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“Black 47” Movie Presentation
February 1, 2019 @ 7:00 pm - 9:00 pm
The Kansas City Irish Center is presenting an encore showing of the feature film “Black 47,” a story of revenge and redemption during An Gorta Mór (The Great Hunger). The film is set in 1847 Ireland during the height of the Great Famine. It stars Hugo Weaving, Jim Broadbent, and Stephen Rea alongside James Frecheville, Freddie Fox and Barry Keoghan.
“Black 47” is a feature-length adaptation of the 10-minutes Irish language film (with English subtitles) “An Ranger,” which will also be shown.
We are pleased to partner with the Fr. Bernard Donnelly and Padraig Pearse Divisions of the Ancient Order of Hibernians for this special presentation.
TICKETS – $10 online or at the door
The History: The Great Irish Famine, which raged from 1845-1852, reduced the island’s population by 25% in less than 5 years – with a million deaths from starvation and fever and the forced emigration of a further million – and creased a decline that would see total population halved over the next half-century. It is regarded as the single greatest social disaster of 19th Century Europe. The Great Famine is the defining event in modern Irish history and its memory remains deeply embedded in the Irish consciousness.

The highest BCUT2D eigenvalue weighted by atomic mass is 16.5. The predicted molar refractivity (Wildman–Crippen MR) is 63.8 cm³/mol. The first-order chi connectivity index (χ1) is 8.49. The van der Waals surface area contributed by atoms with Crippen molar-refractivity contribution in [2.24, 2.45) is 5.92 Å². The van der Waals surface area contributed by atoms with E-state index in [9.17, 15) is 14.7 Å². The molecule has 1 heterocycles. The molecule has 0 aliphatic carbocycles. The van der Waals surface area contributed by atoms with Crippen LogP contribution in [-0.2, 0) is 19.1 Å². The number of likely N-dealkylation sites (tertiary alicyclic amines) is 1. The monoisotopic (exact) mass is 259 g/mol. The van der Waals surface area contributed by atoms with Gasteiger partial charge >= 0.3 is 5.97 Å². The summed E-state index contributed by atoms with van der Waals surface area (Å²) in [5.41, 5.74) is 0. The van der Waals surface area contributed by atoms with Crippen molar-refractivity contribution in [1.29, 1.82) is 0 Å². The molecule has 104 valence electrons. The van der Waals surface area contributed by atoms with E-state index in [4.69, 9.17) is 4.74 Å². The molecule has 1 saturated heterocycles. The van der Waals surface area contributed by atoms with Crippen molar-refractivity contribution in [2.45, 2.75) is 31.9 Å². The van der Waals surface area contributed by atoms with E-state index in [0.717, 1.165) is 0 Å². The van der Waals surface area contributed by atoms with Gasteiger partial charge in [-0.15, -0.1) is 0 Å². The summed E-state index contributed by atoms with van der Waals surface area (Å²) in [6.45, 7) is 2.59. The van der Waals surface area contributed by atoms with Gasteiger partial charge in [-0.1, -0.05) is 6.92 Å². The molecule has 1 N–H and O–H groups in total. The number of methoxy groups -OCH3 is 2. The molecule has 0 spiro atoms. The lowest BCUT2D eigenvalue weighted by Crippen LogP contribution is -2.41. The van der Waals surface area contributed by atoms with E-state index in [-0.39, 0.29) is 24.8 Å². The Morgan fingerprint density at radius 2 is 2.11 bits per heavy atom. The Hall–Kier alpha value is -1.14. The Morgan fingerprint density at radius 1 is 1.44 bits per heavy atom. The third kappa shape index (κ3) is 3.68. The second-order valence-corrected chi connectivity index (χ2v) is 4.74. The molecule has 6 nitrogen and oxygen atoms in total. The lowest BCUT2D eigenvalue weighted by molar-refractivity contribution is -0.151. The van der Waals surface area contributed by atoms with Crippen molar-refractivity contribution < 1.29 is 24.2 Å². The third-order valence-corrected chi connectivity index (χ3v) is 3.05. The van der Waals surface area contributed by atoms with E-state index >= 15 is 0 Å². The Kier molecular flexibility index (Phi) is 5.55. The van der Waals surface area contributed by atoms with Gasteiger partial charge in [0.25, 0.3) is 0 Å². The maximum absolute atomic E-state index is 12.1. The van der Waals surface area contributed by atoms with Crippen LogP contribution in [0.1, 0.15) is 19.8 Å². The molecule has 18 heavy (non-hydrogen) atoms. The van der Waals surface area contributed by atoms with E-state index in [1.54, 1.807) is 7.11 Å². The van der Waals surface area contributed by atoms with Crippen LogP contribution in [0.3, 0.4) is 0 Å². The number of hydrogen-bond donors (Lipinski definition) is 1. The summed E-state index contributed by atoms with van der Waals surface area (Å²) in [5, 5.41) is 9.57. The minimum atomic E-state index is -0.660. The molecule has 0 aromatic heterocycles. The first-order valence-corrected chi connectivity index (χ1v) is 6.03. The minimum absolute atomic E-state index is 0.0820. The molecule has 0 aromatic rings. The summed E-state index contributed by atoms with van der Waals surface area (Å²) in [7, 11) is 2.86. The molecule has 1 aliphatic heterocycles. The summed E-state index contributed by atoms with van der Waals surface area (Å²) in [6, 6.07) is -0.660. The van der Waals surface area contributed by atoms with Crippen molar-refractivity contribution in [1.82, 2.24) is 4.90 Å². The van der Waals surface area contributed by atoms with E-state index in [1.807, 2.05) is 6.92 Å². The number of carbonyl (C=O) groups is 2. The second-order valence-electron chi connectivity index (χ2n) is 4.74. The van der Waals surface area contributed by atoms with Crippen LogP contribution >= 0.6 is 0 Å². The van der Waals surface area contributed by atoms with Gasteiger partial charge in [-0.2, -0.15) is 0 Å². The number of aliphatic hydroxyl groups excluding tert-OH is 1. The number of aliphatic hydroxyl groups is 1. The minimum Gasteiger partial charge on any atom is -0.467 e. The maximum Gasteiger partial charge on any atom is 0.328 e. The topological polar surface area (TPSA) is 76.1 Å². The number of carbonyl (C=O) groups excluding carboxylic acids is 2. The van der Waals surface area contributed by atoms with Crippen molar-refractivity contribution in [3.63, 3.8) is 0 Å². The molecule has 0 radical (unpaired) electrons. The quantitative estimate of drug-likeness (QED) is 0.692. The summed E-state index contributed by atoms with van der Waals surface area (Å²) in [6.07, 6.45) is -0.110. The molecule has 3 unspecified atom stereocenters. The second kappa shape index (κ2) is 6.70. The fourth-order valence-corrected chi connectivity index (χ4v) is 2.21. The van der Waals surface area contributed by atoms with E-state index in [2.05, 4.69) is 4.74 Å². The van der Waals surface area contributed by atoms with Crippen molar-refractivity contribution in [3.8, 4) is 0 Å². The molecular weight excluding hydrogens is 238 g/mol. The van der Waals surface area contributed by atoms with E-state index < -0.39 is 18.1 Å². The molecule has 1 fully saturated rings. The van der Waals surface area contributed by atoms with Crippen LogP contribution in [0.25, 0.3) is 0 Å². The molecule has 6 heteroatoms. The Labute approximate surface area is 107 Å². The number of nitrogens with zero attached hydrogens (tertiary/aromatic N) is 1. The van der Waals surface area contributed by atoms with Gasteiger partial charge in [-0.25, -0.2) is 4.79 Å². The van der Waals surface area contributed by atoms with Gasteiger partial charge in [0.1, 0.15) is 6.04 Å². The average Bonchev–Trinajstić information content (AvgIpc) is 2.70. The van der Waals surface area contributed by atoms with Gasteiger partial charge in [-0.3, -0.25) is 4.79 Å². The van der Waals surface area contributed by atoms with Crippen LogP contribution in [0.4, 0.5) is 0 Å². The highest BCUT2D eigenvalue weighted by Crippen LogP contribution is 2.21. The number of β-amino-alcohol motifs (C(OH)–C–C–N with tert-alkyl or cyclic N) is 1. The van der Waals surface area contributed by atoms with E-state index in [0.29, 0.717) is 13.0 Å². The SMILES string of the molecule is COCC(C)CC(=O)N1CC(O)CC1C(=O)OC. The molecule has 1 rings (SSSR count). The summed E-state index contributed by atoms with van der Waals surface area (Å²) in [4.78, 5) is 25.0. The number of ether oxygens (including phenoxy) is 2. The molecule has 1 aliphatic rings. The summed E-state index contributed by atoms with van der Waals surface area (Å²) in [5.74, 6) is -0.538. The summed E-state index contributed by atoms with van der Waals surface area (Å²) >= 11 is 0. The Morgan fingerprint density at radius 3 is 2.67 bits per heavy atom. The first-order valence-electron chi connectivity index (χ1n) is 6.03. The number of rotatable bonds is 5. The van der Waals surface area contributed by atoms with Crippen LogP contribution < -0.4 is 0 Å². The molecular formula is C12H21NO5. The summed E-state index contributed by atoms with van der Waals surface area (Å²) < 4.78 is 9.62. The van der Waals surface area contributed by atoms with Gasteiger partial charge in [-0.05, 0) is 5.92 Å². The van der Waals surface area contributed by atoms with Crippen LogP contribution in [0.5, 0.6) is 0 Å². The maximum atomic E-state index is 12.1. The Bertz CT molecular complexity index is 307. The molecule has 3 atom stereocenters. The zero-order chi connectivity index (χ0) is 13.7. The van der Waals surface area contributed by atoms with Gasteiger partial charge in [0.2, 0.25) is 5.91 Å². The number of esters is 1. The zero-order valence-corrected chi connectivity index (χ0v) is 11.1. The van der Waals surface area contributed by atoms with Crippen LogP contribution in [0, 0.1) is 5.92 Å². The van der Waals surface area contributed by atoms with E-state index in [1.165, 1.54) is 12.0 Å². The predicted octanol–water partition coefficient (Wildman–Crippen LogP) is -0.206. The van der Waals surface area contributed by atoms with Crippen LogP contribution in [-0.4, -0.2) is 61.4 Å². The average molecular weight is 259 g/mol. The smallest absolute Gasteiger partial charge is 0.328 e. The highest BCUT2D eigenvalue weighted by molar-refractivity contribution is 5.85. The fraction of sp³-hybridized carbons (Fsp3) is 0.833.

Movie Synopsis: One man’s ruthless pursuit of justice plays out against the darkest chapter of Irish history in this riveting revenge thriller. In 1847, battle-hardened soldier Feeney (James Frecheville) deserts the British army to return home to Ireland, where he finds his country ravaged beyond recognition by the Great Famine. When he discovers that his mother has died of starvation and his brother has been hanged by the British, something snaps, sending Feeney on a relentless quest to get even with the powers-that-be who have wronged both his family and his country. There is only one man who can stop Feeney’s bloody crusade: disgraced British army veteran Hannah (Hugo Weaving), whose own loyalties may be more complex than they appear. Personal bonds and shifting allegiances cause both men to question their motives, as they are tested to the limit by the hellish landscape of “the Great Hunger.”
NOTE: This movie is rated R for violence, some disturbing images and language. Length: 96 minutes.